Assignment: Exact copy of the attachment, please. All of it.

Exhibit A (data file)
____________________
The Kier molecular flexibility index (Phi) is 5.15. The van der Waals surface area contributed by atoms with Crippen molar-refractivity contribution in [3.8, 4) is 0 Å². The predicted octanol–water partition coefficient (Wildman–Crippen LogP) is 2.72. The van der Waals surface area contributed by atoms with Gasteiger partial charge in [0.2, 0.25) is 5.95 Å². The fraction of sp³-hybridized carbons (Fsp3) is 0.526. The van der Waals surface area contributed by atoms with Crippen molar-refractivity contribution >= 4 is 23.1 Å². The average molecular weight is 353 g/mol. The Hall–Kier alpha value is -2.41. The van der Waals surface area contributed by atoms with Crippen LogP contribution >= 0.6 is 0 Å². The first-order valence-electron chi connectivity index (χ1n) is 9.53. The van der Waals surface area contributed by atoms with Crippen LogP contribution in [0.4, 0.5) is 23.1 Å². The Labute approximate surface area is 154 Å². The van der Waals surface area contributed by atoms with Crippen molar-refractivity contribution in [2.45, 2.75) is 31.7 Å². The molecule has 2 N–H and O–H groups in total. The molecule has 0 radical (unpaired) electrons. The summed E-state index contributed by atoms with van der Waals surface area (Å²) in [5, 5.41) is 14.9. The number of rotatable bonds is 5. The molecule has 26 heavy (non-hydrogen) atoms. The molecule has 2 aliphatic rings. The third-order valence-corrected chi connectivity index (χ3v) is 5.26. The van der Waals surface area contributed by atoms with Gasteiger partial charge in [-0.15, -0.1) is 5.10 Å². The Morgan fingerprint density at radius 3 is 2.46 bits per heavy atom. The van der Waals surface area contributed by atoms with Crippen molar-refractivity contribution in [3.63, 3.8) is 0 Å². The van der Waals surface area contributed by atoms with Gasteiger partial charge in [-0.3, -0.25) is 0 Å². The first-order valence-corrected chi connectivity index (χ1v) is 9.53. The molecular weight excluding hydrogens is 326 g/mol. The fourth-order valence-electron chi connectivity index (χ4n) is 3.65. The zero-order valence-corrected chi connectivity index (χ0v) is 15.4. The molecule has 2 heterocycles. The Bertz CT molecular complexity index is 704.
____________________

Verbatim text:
The Kier molecular flexibility index (Phi) is 5.15. The van der Waals surface area contributed by atoms with Crippen molar-refractivity contribution in [3.8, 4) is 0 Å². The predicted octanol–water partition coefficient (Wildman–Crippen LogP) is 2.72. The van der Waals surface area contributed by atoms with Gasteiger partial charge in [0.2, 0.25) is 5.95 Å². The fraction of sp³-hybridized carbons (Fsp3) is 0.526. The van der Waals surface area contributed by atoms with Crippen molar-refractivity contribution >= 4 is 23.1 Å². The average molecular weight is 353 g/mol. The Hall–Kier alpha value is -2.41. The van der Waals surface area contributed by atoms with Crippen LogP contribution >= 0.6 is 0 Å². The first-order valence-electron chi connectivity index (χ1n) is 9.53. The van der Waals surface area contributed by atoms with Crippen LogP contribution in [0.4, 0.5) is 23.1 Å². The Labute approximate surface area is 154 Å². The van der Waals surface area contributed by atoms with Crippen molar-refractivity contribution in [2.45, 2.75) is 31.7 Å². The molecule has 2 N–H and O–H groups in total. The molecule has 0 radical (unpaired) electrons. The summed E-state index contributed by atoms with van der Waals surface area (Å²) in [5, 5.41) is 14.9. The number of rotatable bonds is 5. The molecule has 26 heavy (non-hydrogen) atoms. The molecule has 2 aliphatic rings. The third-order valence-corrected chi connectivity index (χ3v) is 5.26. The van der Waals surface area contributed by atoms with Gasteiger partial charge in [-0.15, -0.1) is 5.10 Å². The Morgan fingerprint density at radius 3 is 2.46 bits per heavy atom. The van der Waals surface area contributed by atoms with Crippen molar-refractivity contribution in [3.63, 3.8) is 0 Å². The van der Waals surface area contributed by atoms with Gasteiger partial charge in [-0.3, -0.25) is 0 Å². The first-order valence-corrected chi connectivity index (χ1v) is 9.53. The molecular weight excluding hydrogens is 326 g/mol. The fourth-order valence-electron chi connectivity index (χ4n) is 3.65. The zero-order valence-corrected chi connectivity index (χ0v) is 15.4. The molecule has 2 heterocycles. The Bertz CT molecular complexity index is 704.